So the contract is 325 total, 50 upfront, then 12/275, with a couple of player opt-outs in there somewhere. How is the signing bonus treated for CBT calculations, divided by the 12 years, PVd, and charged all in 2024?
Yes, I edited above to clarify.

375M includes the posting fee. The 50M signing bonus is included in the 325M.

I believe the signing bonus is spread out over the length of the deal and if there is no deferred $, the AAV is simply 325/12 for the CBT (27M).
 

Tokyo Sox

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I would say that if he comes next winter for almost no money, he will 99 percent be a Dodger. If he waits until 2027 when he will get an even bigger deal than Yamamoto (assuming he stays healthy and dominant), then I think it's more open especially as some of those Dodger backloaded deals start kicking in.
I agree with this, while still maintaining my view on when he'll go.
 

Tokyo Sox

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Yes, I edited above to clarify.

375M includes the posting fee. The 50M signing bonus is included in the 325M.

I believe the signing bonus is spread out over the length of the deal and if there is no deferred $, the AAV is simply 325/12 for the CBT (27M).
Ah cool thanks - so actually the 50mm upfront obviously benefits the player as you say, but isn't really that much of a detriment to the team. 27M AAV seems pretty reasonable after some of the #'s that were getting thrown around.
 

radsoxfan

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Ah cool thanks - so actually the 50mm upfront obviously benefits the player as you say, but isn't really that much of a detriment to the team.
It's a slight detriment to the team in the sense that they can't arbitrage the current high interest rates on that 50M. But it doesn't change the AAV.

325M spread evenly over 12 years is a bit less expensive in present day value to the team than 275M spread evenly over 12 years plus an upfront 50 M signing bonus.
 

Tokyo Sox

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It's a slight detriment to the team in the sense that they can't arbitrage the current high interest rates on that 50M. But it doesn't change the AAV.

325M spread evenly over 12 years is a bit less expensive in present day value to the team than 275M spread evenly over 12 years plus an upfront 50 M signing bonus.
Sure, fair. Thank you.
 

snowmanny

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So if there are two opt outs, as widely reported, let’s pretend one is at four years. Would that make the deal quite possibly 4/142? (50MM + 1/3 of 275MM)
 
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I don’t know how you do that. The union would certainly object. And the value of some teams (like the Dodgers and Yankees, and maybe the Red Sox), would take a substantial hit.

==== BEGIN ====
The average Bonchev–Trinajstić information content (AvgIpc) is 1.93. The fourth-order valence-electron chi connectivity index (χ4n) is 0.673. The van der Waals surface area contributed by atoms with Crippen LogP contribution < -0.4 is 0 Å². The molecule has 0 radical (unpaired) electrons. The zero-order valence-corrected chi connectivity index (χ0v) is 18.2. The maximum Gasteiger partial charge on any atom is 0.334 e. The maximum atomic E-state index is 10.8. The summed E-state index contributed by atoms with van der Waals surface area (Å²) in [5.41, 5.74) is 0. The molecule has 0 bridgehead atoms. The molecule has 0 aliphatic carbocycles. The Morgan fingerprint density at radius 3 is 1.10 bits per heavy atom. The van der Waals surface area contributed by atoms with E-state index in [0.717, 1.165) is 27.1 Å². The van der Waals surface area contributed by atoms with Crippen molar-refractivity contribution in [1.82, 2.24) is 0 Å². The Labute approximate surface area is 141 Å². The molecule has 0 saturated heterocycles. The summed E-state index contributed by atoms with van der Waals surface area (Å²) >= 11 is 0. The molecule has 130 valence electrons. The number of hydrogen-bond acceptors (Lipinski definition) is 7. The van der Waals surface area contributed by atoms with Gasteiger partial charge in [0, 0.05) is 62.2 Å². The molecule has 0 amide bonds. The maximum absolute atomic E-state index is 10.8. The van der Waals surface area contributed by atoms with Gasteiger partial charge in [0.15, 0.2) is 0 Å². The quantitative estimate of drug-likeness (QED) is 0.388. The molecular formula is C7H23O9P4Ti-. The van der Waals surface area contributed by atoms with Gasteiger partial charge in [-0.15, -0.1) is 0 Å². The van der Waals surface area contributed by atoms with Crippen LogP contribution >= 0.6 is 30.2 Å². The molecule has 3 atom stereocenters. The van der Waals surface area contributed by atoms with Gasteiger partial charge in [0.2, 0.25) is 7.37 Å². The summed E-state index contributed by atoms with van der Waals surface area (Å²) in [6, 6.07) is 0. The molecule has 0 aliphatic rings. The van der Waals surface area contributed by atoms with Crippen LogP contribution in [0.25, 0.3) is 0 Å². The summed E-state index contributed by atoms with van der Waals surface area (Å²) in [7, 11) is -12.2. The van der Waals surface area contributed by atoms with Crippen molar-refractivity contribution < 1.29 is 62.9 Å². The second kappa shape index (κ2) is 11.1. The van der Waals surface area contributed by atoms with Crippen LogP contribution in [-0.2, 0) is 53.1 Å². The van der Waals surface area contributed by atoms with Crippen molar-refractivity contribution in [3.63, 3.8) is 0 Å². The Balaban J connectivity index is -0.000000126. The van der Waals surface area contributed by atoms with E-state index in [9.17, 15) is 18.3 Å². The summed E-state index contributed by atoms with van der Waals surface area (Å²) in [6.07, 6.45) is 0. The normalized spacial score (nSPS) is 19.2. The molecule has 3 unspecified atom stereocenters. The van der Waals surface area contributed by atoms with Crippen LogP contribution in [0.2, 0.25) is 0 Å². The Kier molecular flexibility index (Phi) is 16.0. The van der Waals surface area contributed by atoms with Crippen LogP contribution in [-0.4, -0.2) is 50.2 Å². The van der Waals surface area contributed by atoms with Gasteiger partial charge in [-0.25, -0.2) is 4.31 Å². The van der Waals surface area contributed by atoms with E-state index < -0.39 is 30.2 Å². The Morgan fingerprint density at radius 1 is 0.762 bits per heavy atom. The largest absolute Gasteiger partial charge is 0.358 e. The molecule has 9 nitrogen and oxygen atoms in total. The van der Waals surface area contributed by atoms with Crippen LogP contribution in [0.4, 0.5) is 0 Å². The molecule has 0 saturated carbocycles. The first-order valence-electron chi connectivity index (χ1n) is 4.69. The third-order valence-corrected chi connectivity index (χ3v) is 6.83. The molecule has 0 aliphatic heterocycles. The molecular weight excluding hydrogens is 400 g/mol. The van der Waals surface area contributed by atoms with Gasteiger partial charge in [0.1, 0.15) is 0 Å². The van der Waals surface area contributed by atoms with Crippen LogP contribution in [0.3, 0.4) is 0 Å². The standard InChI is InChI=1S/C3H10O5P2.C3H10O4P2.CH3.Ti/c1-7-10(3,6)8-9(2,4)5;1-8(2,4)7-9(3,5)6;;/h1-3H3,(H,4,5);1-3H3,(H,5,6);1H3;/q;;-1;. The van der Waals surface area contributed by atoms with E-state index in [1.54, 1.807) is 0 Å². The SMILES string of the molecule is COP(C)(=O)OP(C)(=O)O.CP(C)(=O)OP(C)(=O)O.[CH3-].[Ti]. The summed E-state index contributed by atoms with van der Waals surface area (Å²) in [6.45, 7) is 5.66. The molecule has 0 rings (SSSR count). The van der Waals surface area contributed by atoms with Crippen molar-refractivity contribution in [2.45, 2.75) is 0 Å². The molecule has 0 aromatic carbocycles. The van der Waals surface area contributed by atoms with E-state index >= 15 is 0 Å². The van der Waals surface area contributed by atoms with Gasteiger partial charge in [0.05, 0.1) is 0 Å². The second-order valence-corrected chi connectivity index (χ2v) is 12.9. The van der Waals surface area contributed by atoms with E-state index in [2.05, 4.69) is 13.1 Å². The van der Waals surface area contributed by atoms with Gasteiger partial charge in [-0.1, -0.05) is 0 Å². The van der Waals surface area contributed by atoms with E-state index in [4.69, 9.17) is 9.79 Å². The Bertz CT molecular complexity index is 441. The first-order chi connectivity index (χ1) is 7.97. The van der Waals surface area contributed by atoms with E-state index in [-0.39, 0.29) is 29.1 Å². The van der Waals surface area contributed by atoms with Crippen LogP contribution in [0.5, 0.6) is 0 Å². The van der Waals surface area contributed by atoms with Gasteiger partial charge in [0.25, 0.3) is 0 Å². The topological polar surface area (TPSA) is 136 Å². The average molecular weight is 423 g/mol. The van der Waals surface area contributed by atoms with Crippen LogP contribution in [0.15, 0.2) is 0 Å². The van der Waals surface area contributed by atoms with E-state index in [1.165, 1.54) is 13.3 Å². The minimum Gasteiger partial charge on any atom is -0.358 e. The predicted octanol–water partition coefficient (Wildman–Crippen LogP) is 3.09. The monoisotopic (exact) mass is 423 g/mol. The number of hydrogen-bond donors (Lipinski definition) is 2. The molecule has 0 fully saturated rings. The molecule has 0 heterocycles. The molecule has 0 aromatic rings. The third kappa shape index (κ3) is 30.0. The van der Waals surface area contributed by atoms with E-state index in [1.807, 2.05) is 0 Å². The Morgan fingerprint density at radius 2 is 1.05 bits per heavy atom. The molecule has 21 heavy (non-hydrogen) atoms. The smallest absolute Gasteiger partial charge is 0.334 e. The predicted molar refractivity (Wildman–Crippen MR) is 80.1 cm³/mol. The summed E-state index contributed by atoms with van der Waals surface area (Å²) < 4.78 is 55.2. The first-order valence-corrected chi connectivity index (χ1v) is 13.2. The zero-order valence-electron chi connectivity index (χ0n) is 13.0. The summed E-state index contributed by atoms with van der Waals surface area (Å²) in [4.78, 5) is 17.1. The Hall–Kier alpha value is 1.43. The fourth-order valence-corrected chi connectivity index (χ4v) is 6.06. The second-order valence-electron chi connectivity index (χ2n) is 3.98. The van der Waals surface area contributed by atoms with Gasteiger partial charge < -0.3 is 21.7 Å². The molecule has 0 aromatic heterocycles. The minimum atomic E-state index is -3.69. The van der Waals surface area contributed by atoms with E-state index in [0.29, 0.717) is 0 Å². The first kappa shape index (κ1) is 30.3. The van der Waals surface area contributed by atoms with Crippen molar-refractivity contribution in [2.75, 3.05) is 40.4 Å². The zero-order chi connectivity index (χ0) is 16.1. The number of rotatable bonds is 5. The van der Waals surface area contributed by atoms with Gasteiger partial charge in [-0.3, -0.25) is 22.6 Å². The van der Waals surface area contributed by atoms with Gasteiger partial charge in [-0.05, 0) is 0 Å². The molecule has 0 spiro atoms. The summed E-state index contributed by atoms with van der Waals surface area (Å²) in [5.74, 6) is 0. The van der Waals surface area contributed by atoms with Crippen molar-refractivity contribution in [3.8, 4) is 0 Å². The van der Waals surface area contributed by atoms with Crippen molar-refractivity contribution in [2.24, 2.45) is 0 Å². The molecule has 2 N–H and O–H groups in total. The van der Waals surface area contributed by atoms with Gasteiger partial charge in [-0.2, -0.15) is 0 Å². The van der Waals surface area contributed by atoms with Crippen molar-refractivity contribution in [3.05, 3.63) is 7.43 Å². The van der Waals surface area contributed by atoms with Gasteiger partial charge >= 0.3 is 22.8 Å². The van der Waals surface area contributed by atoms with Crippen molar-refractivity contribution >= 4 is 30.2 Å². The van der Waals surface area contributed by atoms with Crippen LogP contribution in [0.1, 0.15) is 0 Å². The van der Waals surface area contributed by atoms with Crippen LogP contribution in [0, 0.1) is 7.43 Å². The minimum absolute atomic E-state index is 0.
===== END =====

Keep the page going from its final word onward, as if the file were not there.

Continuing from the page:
And I don't know why on earth you would do that. The revenue is flowing into the game no matter what, thanks to the players who play it. All you're saying when you say you want a cap is you want the owners to get that cash instead of the players.
 

Mugsy's Jock

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Am I a Dodgers fan now? Mookie is my favorite baseball player, I'm obsessed with Ohtani, I was so excited to watch Yamamoto this year and was praying I wouldn't have to watch him do it with NY. I d'know, man. You gotta be impressed, they're not f-cking around. (I live in Los Angeles, fwiw)

I'm not the sports nut many in here are, though I deeply love baseball. They're in my back yard and the Red Sox have done jack shit and seem like a mess.

On this day, the Dodgers not only stepped up and acquired Yoshinobu Yamamoto, after stepping up and acquiring Shohei Ohtani, but they may have also acquired... JohntheBaptist?

Wild times.
No love for Dave Roberts?
 

Lose Remerswaal

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And I don't know why on earth you would do that. The revenue is flowing into the game no matter what, thanks to the players who play it. All you're saying when you say you want a cap is you want the owners to get that cash instead of the players.
Then much more revenue sharing or something. If one team is spending 50% more than the second highest payroll team every year and if they also happen to start winning regularly, changes will follow
 

Van Everyman

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People need to stop worrying about the years/total $ on these contracts in this interest rate environment.

Teams are doing this for a reason. They care about the present day value of the contract and the AAV for tax purposes, not the final reported dollar amount. The contract could be 800M total and deferred out for 30 years for all they care (numbers not exact).

His AAV will be 27M (325/12) and the present day value when you account for interest rates will probably be around 275M, maybe less.